Author(s): Hampton CY, Forbes TP, Varady MJ, Meacham JM, Fedorov AG,
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Abstract The analytical characterization of a novel ion source for mass spectrometry named array of micromachined ultrasonic electrosprays (AMUSE) is presented here. This is a fundamentally different type of ion generation device, consisting of three major components: (1) a piezoelectric transducer that creates ultrasonic waves at one of the resonant frequencies of the sample-filled device, (2) an array of pyramidally shaped nozzles micromachined on a silicon wafer, and (3) a spacer which prevents contact between the array and transducer ensuring the transfer of acoustic energy to the sample. A high-pressure gradient generated at the apexes of the nozzle pyramids forces the periodic ejection of multiple droplet streams from the device. With this device, the processes of droplet formation and droplet charging are separated; hence, the limitations of conventional electrospray-type ion sources, including the need for high charging potentials and the addition of organic solvent to decrease surface tension, can be avoided. In this work, a Venturi device is coupled with AMUSE in order to increase desolvation, droplet focusing, and signal stability. Results show that ionization of model peptides and small tuning molecules is possible with dc charging potentials of 100 Vdc or less. Ionization in rf-only mode (without dc biasing) was also possible. It was observed that, when combined with AMUSE, the Venturi device provides a 10-fold gain in signal-to-noise ratio for 90\% aqueous sample solutions. Further reduction in the diameter of the orifices of the micromachined arrays led to an additional signal gain of at least 3 orders of magnitude, a 2-10-fold gain in the signal-to-noise ratio and an improvement in signal stability from 47\% to 8.5\% RSD. The effectiveness of this device for the soft ionization of model proteins in aqueous media, such as cytochrome c, was also examined, yielding spectra with an average charge state of 8.8 when analyzed with a 100 Vdc charging potential. Ionization of model proteins was also possible in rf-only mode.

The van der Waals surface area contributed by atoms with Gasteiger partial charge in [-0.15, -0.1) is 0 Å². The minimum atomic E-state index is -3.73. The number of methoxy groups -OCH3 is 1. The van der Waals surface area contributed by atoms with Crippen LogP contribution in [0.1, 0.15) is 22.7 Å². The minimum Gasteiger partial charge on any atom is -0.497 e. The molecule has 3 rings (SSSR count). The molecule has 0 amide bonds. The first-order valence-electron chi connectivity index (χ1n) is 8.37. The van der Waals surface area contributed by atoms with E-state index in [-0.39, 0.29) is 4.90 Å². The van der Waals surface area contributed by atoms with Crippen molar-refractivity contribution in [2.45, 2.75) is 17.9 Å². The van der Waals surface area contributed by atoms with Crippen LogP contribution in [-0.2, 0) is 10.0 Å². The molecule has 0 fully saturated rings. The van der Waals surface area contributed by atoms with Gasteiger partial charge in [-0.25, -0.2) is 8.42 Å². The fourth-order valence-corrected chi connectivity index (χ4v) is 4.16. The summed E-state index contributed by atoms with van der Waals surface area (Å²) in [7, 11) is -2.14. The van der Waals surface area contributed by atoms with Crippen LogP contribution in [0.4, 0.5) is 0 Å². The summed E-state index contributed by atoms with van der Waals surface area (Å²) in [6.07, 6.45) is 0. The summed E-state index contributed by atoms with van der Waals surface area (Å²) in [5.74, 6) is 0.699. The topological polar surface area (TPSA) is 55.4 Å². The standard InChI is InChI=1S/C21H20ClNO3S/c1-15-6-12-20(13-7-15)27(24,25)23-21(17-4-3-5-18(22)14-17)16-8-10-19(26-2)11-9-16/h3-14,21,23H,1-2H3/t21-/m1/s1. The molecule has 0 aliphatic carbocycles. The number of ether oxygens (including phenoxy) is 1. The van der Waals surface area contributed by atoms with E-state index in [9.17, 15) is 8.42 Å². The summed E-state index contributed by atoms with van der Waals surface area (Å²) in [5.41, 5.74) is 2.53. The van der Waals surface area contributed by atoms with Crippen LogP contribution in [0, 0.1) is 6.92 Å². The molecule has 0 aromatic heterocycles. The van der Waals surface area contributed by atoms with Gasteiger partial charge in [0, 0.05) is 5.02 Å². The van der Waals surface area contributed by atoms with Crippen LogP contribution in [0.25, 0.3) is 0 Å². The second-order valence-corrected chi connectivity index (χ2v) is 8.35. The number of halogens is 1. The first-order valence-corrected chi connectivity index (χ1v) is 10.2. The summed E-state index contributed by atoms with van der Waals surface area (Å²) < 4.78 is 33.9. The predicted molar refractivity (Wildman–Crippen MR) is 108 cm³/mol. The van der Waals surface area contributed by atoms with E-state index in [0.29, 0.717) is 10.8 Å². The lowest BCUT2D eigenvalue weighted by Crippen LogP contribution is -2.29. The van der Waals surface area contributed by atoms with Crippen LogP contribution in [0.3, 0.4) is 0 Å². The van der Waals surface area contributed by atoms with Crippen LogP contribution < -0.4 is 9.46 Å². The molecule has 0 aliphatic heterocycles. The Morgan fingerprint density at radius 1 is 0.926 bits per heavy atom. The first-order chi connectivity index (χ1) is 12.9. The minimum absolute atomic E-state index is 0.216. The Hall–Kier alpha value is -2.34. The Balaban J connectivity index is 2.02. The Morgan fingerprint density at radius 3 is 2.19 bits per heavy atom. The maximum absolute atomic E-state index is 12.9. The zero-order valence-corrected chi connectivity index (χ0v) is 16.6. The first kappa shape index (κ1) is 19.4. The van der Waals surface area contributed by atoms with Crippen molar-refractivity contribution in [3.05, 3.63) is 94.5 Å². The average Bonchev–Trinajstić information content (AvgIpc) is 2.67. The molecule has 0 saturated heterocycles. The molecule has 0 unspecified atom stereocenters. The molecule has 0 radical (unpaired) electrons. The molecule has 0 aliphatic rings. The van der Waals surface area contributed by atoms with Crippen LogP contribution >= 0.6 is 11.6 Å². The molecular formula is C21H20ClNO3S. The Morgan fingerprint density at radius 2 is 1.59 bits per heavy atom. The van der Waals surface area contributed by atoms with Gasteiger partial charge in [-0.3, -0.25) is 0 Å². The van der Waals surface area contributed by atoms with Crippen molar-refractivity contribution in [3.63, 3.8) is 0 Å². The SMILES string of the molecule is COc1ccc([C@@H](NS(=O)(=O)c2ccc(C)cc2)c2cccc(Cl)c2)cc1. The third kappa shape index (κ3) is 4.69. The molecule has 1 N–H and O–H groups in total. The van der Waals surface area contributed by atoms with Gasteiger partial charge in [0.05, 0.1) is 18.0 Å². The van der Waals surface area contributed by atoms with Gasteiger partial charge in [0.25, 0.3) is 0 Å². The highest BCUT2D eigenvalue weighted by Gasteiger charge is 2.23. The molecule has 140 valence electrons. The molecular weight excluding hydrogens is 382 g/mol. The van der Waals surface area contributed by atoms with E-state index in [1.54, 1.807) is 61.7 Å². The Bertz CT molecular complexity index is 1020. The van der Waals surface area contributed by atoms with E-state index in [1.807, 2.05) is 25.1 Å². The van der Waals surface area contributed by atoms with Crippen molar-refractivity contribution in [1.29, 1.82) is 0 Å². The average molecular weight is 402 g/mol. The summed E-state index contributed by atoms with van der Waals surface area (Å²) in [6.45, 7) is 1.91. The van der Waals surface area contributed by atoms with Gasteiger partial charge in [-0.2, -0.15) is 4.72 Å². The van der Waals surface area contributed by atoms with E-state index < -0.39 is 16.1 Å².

This article was published in Anal Chem
and referenced in Journal of Analytical & Bioanalytical Techniques